Is 2019 the Year of Bladee?
On January 18th, European rapper, Bladee, dropped the video for his new single titled “Red Velvet” with fellow rapper, Yung Lean. In addition to this release, he also posted on his social media that he will be touring again with his most notable stop being at Austin’s South by Southwest festival.
To many in the states and Europe, “Bladee” is not a household name. If you are familiar with Yung Lean, then you’ve seen his name in features from time to time. Based in Stockholm, Sweden, Bladee gained his start in the music industry in 2012 as a SoundCloud artist. Originally, he was a part of the group of artists in the area called the Hasch Boys, which consisted of Yung Lean, Yung Sherman, and many more. Most of the members would eventually branch out to create smaller, concise groups, leading Bladee to create what is now known as “Drain Gang.” Along with his musical prowess, Bladee is known for his visual art and sense of style. This led him to become the creative director for Yung Lean’s clothing line, Sadboys Gear.
As far as his sound goes, it’s not anything that can be described in one word or genre. The foundation of his music is the trap beat that became apparent during the early 2010s era, and still persists to this day. The fast and unusual subdivided high hats, kicks, and sub-bass are very prominent, being the driving force for most of his songs. The synths are another key component to his music, which can only be described as primitive “digital” and this is incorporated into his entire aesthetic. Not quite like synth heard in genres such as chiptunes, but a more simplified version of those sounds. He also utilizes space and ambient noise subtly in the background, making for an airy and atmospheric sound. However, the biggest component to his music is his use of auto-tune. Bladee completely manipulates his voice in every song, making his vocals on every track unlike anything heard in music today. His voice essentially acts as another instrument, creating the main melodic line for all of his songs. On top of this, Bladee changes it up further by making his auto-tuned lines incredibly dissonant, having it go to places you wouldn’t expect.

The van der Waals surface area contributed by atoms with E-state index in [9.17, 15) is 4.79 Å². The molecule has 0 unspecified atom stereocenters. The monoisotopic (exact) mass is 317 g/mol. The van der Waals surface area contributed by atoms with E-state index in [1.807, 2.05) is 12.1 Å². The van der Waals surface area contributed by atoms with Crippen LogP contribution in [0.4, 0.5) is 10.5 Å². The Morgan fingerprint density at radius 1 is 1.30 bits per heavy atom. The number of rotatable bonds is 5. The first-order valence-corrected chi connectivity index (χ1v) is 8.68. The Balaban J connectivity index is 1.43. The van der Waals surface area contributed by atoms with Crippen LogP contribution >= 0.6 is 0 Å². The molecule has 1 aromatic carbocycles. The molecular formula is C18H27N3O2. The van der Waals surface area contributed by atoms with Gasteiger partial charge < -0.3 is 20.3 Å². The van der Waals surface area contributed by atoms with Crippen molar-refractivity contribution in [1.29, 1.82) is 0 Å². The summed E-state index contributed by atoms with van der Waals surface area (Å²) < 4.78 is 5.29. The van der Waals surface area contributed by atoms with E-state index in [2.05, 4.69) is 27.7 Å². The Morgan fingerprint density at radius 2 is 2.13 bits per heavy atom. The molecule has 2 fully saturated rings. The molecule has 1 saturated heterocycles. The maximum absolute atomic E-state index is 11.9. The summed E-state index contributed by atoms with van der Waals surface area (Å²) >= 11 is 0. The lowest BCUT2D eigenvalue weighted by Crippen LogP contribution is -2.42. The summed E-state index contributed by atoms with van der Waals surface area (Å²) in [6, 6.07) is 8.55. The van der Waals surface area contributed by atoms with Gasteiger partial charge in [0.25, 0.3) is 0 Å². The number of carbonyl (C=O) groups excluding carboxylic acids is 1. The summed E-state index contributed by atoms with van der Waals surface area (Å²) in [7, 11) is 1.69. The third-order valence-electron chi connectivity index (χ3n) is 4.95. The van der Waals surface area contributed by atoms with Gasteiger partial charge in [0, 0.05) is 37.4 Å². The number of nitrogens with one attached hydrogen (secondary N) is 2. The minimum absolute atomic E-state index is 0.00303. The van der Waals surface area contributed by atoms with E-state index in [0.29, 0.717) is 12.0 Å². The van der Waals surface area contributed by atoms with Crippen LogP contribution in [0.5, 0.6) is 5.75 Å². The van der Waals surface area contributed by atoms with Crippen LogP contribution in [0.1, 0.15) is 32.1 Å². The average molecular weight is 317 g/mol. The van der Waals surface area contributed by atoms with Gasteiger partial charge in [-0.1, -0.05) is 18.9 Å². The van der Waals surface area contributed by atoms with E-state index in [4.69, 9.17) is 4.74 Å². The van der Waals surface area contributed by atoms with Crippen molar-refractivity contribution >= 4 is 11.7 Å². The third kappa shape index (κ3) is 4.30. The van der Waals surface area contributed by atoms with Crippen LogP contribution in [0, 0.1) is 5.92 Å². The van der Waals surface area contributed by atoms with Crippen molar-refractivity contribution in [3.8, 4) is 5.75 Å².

When discussing Bladee, it is also important to note his overall aesthetic. Bladee is known for his visual graphics and video editing. The easiest way to describe his aesthetic is unnecessary, layered, and easy editing. His album covers are all collages of heavily tampered images with varying unique fonts. Similarly, his music videos carry the same qualities. He makes liberal use of transparent images and fonts that layer on top of videos of him singing, or random imagery. At first glance, the visual overload can look messy and disorienting—but on further inspection, every last detail is created with precision and intention, leaving something to be admired. As for his look, it is reminiscent of early 2000s fashion: metal chain necklace, oversized tees and baggy pants.
Album Icedancer by Bladee
Releasing his album, Icedancer, in the last days of 2018, Bladee is off to a great start in 2019. He has also been slowly gaining traction in the commercial music industry world. Music site Fader has even commented, saying that the track titled “BE NICE TO ME” off of his latest release is one of the “10 Best New Rap Songs Right Now.” Whether or not it was a hacked post or a purposeful nod, he was mentioned by rapper Takeoff on Twitter stating, “ s/o @BladeeCity best artist out right now,” which brought his name into a more public spotlight. His music is honestly not for everybody, and I can admit I wasn’t a fan during my first listen. However, I found myself listening and humming his tunes as the years went on. If you’re looking for something different, it’s well worth giving a shot. I personally believe this will be a strong year for Bladee, and I look forward to what he has in store.